Marquis de Sade Magnum Opus Returns to France

le-manuscrit-original-des-cent-vingt-journees-de-sodome_1738929_800x400.jpg

The infamous Marquis’ most inflammatory piece of work has been returned to its country of origin after a 25-year legal battle

Written by the Notorious Donatien Alphonse François de Sade (aka the Marquis de Sade) as he languished in the Bastille in 1785, the original manuscript of “Les Cent Vingt Journées de Sodome” (120 Days of Sodom) was hidden, stolen, sold, fought over in courts in France and Switzerland and bought again for €7 million, and now finally returned to Paris in the year of the bicentenary of the death of the “Divine Marquis”.

“This exceptional manuscript, stolen in 1982, alerted to Interpol and disputed over by two families, is finally back in France… But it took three years of hard negotiations.” So says the new owner of the manuscript Gérard Lhéritier, the founding president of Aristophil and of the Musée des Lettres et Manuscrits – a private museum on the Boulevard St Germain in Paris.

The businessman apparently paid out €7 million for this much-sought-after original which is amongst the most valuable conserved manuscripts in France. It’s now insured for €12 million by Lloyds.

The hand-written roll of text of this mythical oeuvre contains a catalogue of sexual perversions of unprecedented violence and was written by de Sade whilst in the Bastille but without the knowledge of his gaolers. It returns to France from Geneva in a perfectly preserved condition and it will be presented to the public at the Institut from September onwards.

An illustration of De Sade in his cell

An illustration of De Sade in his cell

The story of this particular manuscript was the first but also the most extreme of his sadistic (a word he gave to many languages, including English) writings. He was imprisoned in 1777 first in Vincennes and later moved to the Bastille for “abuses” to a number of young girls. Deprived of the satisfaction of fulfilling his torrid fantasies, the marquis sat in his cell for eight years before deciding to clandestinely play them out on paper. The story involves four men aged 45 to 60, locked up in a castle in the Black Forest in the middle of winter with 42 young girls and boys, on whom they inflict six hundred perversions.

There is plenty to shock in the book, with scenes of murder, torture and humiliation in which people, animals or God are not spared. Although it does have its fans, most people consider the book unreadable. Even the infamous French eroticist Georges Bataille said he found reading it “painful”.

In order to hide his book from gaolers, Sade wrote in minuscule writing on both sides of small sheets that were 12cm wide. He then assembled the sheets in a roll 12.1 metres long, which he managed to secrete between the blocks of his cell wall. The rolled-up manuscript remained there for three years until the monumental day of Revolution in July 1789.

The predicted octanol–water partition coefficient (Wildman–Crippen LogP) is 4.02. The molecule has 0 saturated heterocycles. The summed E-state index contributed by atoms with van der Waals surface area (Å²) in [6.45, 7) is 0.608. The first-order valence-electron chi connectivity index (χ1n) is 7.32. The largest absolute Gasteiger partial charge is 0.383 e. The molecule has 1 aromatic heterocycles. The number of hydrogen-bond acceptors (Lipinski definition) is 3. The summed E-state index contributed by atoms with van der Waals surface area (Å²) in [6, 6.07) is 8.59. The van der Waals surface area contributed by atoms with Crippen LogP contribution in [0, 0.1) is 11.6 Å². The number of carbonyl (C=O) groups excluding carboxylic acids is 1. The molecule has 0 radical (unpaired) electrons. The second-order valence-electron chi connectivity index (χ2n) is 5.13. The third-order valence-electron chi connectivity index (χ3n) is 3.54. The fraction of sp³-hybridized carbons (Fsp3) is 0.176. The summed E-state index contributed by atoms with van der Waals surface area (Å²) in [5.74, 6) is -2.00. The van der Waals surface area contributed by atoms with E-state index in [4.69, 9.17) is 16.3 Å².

From the 2nd of July onwards, Sade was at the window every day, egging on the masses through the bars of his cell, encouraging them to burn down the prison. The royal administration decided to move him from the Bastille to the lunatic asylum of Charenton. All his personal effects were left behind in the Bastille, which was subsequently attacked by the Parisian mob and raised to the ground. Right up until his death in 1814, the Marquis believed his precious oeuvre to have been destroyed, causing him to “cry tears of blood”.

The now-famous roll of perverse writings was saved from destruction and sold to the Marquis of Villeneuve-Trans and the family conserved the roll for three whole generations, before finally selling it at the end of the 19th century to a Berlin psychiatrist Iwan Bloch. He published an error-strewn translation of it in 1904. In 1929, Charles and Marie-Laure de Noailles (herself a direct descendant of de Sade by her mother) bought the manuscript and published a limited edition of it to subscribers in order to avoid censorship.

Then in 1982, their daughter Nathalie de Noailles entrusted the precious roll to her editor friend Jean Grouet, who wished to study it, as well as the original score of Stravinsky’s ballet “The Wedding”. A few months later, Nathalie asks for the return of the manuscript, but the leather-bound case is empty: Jean Grouet sold the roll on the 17th of December for 300,000FF to Swiss national Gérard Nordmann.

After a protracted legal battle, the French judicial system decided in June 1990 that the manuscript was stolen and should be be restored to the de Noailles family. In May 1998, however, the Swiss courts find that Nordmann acted in good faith and that he had acquired the document in a perfectly legal manner. After Nordmann’s death in 1992, however, his family decide to sell on this cumbersome treasure.

“The important thing is that the manuscript is back in France and that its status is clear,” says a spokesman for the National Library of France, who haven’t given up on the idea of the book returning to their collection at some future point…

scroll to top